As I considered writing Imaginal Figures in Everyday Life more questions emerged, as if others from another realm were weighing in on the project. I knew that I was writing for myself but also, for ancestors, angels (from the Greek for messengers) and “others” who wanted their realities affirmed by the work. With the organ of the heart I knew that they wished me to inquire, “How do we develop a greater relationship with the imaginal?” and “Can we cause it to manifest?” I knew, intuitively, that if I trusted their intentions, I would be supported in finding answers.
In Imaginal Figures I speak directly to people who may not be familiar with depth psychology but who nonetheless are in search of a lens that would frame their own anomalous experiences, a lens that might validate what societal consciousness does not. I hope that readers will take from my work, four particular ideas from depth psychology, thereby changing the way they know the world. While the four ideas I share below are not new, linking them to contemporary memoir as a way of deepening understanding, is a new invitation to a broader community.
The first of these ideas is so beautifully articulated by Marie Louise von Franz in Archetypal Dimensions of the Psyche (1991), “The discovery of the unconscious is perhaps the most revolutionary thing that has happened in recent centuries, but it is so new and so radically different that great numbers of people prefer to behave as though nothing has happened.” (p. 310) Von Franz adds, “It takes inner uprightness and courage to enter into relationship with this newly discovered force and to take it seriously, thereby running the risk of a revaluation of existing values.” (p. 310) Because the unconscious is the homeplace of imaginal figures, we can find them there, when we, and they, are ready to collaborate. I’ll leave for another time, a discussion of the markers that would require us to discourage, or decline such partnership.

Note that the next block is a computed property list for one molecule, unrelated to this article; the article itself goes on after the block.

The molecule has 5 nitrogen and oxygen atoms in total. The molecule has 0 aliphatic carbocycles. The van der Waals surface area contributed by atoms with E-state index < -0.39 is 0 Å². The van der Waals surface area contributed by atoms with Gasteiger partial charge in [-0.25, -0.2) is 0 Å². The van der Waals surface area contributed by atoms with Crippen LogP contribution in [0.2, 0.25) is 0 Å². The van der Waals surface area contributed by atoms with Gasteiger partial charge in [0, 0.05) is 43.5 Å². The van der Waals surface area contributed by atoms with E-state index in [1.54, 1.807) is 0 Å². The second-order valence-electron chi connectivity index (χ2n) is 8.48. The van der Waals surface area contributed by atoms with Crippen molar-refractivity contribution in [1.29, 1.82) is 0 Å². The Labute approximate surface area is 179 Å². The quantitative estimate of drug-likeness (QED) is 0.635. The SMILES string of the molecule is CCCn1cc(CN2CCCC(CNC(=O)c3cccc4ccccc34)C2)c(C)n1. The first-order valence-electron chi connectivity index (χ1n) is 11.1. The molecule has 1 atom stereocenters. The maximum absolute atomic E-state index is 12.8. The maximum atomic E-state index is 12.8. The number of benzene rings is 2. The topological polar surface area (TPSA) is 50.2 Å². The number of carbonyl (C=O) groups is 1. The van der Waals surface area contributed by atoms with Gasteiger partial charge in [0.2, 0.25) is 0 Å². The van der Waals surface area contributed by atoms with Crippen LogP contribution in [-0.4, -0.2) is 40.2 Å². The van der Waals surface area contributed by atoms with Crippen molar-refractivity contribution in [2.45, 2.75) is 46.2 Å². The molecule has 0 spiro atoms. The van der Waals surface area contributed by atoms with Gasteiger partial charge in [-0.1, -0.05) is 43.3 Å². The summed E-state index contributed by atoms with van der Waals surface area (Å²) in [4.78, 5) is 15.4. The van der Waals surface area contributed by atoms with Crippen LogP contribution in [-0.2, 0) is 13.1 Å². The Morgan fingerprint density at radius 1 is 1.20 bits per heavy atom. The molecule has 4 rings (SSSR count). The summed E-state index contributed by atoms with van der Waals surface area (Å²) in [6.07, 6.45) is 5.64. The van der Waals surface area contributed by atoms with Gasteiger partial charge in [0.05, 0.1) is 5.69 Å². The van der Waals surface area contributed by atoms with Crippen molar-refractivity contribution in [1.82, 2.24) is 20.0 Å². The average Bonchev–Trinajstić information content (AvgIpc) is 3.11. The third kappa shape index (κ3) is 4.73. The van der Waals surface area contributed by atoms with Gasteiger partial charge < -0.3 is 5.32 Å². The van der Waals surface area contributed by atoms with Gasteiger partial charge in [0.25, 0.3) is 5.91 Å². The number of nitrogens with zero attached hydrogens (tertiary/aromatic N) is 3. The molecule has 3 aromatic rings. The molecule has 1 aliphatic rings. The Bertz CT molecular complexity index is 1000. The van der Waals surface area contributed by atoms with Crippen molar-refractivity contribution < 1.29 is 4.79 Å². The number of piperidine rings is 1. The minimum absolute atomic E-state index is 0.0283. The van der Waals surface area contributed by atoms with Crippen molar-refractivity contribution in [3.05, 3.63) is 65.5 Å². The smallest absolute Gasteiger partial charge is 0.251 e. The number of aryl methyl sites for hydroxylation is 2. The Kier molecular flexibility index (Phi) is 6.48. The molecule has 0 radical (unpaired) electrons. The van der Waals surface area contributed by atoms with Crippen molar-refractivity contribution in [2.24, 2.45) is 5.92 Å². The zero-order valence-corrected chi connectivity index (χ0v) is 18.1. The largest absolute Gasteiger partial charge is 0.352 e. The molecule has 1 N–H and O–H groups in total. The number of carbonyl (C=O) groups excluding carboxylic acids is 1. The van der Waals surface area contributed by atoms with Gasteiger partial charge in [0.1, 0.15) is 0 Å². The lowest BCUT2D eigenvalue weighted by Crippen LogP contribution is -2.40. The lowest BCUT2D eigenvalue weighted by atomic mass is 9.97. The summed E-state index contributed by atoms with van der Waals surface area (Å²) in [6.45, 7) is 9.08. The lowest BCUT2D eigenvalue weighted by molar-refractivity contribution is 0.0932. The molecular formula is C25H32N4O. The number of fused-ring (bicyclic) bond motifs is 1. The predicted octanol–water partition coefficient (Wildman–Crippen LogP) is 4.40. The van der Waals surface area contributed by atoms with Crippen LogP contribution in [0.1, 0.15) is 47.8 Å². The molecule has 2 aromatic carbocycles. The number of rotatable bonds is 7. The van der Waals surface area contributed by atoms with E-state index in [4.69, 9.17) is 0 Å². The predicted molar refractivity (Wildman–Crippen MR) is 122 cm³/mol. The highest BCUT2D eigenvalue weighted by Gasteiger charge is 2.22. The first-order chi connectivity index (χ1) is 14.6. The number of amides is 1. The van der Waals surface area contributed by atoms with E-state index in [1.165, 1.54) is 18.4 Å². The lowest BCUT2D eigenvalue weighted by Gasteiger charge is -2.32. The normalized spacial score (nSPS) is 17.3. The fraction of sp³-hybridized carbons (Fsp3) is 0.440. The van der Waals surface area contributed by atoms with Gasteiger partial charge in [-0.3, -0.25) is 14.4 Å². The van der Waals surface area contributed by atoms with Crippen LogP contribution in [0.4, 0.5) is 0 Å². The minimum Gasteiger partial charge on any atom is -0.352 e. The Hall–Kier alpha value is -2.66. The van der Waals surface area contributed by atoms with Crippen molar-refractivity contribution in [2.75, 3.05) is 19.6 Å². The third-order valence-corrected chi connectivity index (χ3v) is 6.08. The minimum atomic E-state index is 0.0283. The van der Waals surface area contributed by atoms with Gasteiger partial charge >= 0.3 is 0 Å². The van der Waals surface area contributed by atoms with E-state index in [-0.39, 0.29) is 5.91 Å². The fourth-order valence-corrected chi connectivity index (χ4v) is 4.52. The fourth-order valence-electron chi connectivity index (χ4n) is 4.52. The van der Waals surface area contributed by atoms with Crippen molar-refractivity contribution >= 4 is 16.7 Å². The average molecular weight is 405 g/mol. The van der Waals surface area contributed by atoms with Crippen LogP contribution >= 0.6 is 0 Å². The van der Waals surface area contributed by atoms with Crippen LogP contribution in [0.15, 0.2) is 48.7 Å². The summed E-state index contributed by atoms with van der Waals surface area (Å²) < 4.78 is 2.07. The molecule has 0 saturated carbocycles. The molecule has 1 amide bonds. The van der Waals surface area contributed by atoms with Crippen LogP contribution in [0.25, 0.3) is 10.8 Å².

The second idea, one I’ve hinted at earlier, is that to nurture inner life can invite enchantment, and can foster the very vitality of soul that we moderns often lack. Our current western worldview, overvaluing reason and matters of mind, cuts us off from avenues of deepened inner experience. The image that comes to mind in explaining this situation, is a tree cut from its roots, prevented over time, from drinking in the abundance of minerals and water that would flow through its veins. And yet, we needn’t fear, as psyche brings to all of us, a world rich in dreams, intuitions, feelings, and visionary encounters; the portals to a wellspring of intrapsychic life. Happily, we do not need to exist as beings cut off from our deep roots. Instead, we can choose to awaken to psyche’s gifts.
The third idea that I ask my readers to consider, is that for over a hundred years, in psychotherapy rooms across the globe psychiatrists, therapists, analysts and others, have helped their clients interact with deeper parts of being. While this therapeutic context is, and continues to be, a great service to the world, we need not shut ourselves off from our personal experience of inner life. It’s time for the nurturing of soul life to move beyond the consulting room, time to embrace a “wondering stance” one that emanates from a renewed capacity to trust the organ of the heart. To this end I wish to join the voices of those trailblazer-scholars who have come before me – CG Jung, James Hillman, Thomas Moore, Robert Romanyshyn, Veronica Goodchild and many others– in tearing wide the shroud that separates all of us from those numinous encounters that would have us move through time and space in new ways. It’s their voices that have asked us to see ourselves, not as thinking machines, but as co-creators of an ensouled world and an enlivened cosmos. Indeed, to see in this way, we must learn to transcend the outdated, Newtonian models of space and time, a path that depth psychology has been quietly forging for decades.
The fourth and final idea that Imaginal Figures brings forward is deeply embedded in the discipline of depth psychology. Suffering, the inescapable common denominator of the human condition, is never pleasant, but if we tend it, that is, to look upon it with a self-reflective attitude, suffering can transform into meaning, compassion and love. It is a synchronous phenomenon that during times of suffering the imaginal world, animated by a host of figures, seeks to guide us in finding our way back home.
Rather than building upon the growing epistemology of analytical psychology, I join those who recover from the shadows, carefully considered glimpses of imaginal experience. For the archetypes to find grounding in lived experience – spoken in the public forum – is for me, a next step in analytical investigation. It’s my intention that my stories of the imaginal remain true to the wisdom of Jung who warned, that the exploration of image cannot be achieved through empirical means, but rather through the subjective lens of experience.